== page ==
By Yi Wen, Assistant Vice President and Economist, and Maria A. Arias, Research Associate
Since China joined the World Trade Organization (WTO) in December 2001, food price fluctuations in China started to be strongly correlated with those in the U.S.:
Similarly, the correlation between consumer price index (CPI) inflation in the U.S. and China more than doubled from 23 percent between 1994 and 2001 to 59 percent between 2002 and 2013. This pattern of price correlations is interesting because food prices are an important component in the CPI. There are several possible explanations for why the correlations between food prices and between CPI inflation rates in both countries are so strong.
The movement of world food prices (and other commodity prices) seems likely to be a reason, since China’s food prices are strongly correlated with world food prices (80 percent correlation between 2002 and 2013). However, the correlation between U.S. food prices and world food prices was not as strong during the same period (34 percent).
Looking at food prices from a monetary standpoint, another explanation could be related to currency exchange rates. China has a targeted floating exchange rate with the dollar, so higher money supply in the U.S. should lead to higher money supply in China. If this were true, CPI inflation in China and the U.S. should fluctuate in similar patterns. The correlation between CPI inflation in the U.S. and China strengthened after 2002, as noted above.
Given that both correlations are stronger after China joined the WTO, and since there has not been any significant shift in monetary and exchange rate policies toward closer policy coordination (if anything, China has relaxed the yuan’s link to the U.S. dollar in recent years), the structural change can likely be explained by the surge in trade between China and the U.S.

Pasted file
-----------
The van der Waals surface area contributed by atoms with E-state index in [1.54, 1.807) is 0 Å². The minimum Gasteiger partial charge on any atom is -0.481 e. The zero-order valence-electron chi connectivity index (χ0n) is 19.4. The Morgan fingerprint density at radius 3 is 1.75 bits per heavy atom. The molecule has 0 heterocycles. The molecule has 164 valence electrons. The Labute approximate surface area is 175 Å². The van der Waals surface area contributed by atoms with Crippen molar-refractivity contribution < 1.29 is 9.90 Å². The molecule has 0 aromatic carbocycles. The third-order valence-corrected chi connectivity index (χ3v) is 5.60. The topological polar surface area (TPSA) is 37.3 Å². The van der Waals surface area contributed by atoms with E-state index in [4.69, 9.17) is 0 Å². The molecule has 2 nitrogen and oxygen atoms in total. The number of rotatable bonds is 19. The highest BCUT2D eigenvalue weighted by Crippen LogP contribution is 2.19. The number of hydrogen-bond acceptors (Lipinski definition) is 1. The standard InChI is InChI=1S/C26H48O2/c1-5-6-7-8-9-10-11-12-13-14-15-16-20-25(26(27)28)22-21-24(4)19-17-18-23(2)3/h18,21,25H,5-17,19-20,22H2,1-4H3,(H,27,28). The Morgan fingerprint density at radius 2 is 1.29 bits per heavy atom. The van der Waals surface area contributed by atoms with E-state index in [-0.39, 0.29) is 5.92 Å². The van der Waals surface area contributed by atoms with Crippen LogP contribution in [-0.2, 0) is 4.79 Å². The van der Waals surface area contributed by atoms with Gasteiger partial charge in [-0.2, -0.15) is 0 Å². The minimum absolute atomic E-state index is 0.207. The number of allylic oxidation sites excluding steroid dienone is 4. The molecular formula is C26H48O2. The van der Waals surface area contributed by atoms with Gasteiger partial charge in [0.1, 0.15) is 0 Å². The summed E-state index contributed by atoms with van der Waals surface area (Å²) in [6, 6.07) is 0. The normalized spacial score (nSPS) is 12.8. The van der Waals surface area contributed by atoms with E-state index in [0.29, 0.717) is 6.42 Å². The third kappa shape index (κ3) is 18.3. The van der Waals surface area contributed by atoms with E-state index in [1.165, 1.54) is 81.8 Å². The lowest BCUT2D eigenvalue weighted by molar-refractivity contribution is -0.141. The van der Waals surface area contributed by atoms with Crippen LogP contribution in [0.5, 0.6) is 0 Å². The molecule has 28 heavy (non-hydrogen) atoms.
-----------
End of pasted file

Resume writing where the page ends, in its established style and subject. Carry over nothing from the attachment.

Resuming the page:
In 2013, the U.S. exported $25.9 billion of agricultural products to China (about 18 percent of
total U.S. exports total U.S. agricultural exports), including $3.7 billion in livestock and animal products, $4.7 billion in grains and feeds ($1.2 billion of which was corn) and $13.4 billion in soybeans. During the same year, the U.S. imported $4.4 billion of agricultural products from China (about 4 percent of total U.S. imports total U.S. agricultural imports), including $0.6 billion in livestock and animal products and $1.2 billion in fruit and vegetable products, in addition to $2.7 billion of fish (which is considered a nonagricultural commodity).
Agricultural trade between both countries is substantial and has been increasing, making China’s food prices sensitive to U.S. food prices. Urbanization and higher incomes have helped shift Chinese diets to be more protein-based, further fuelling demand for feed cereals and livestock and putting upward pressure on U.S. agricultural products. Such developments will eventually affect food prices and CPI inflation in the U.S.
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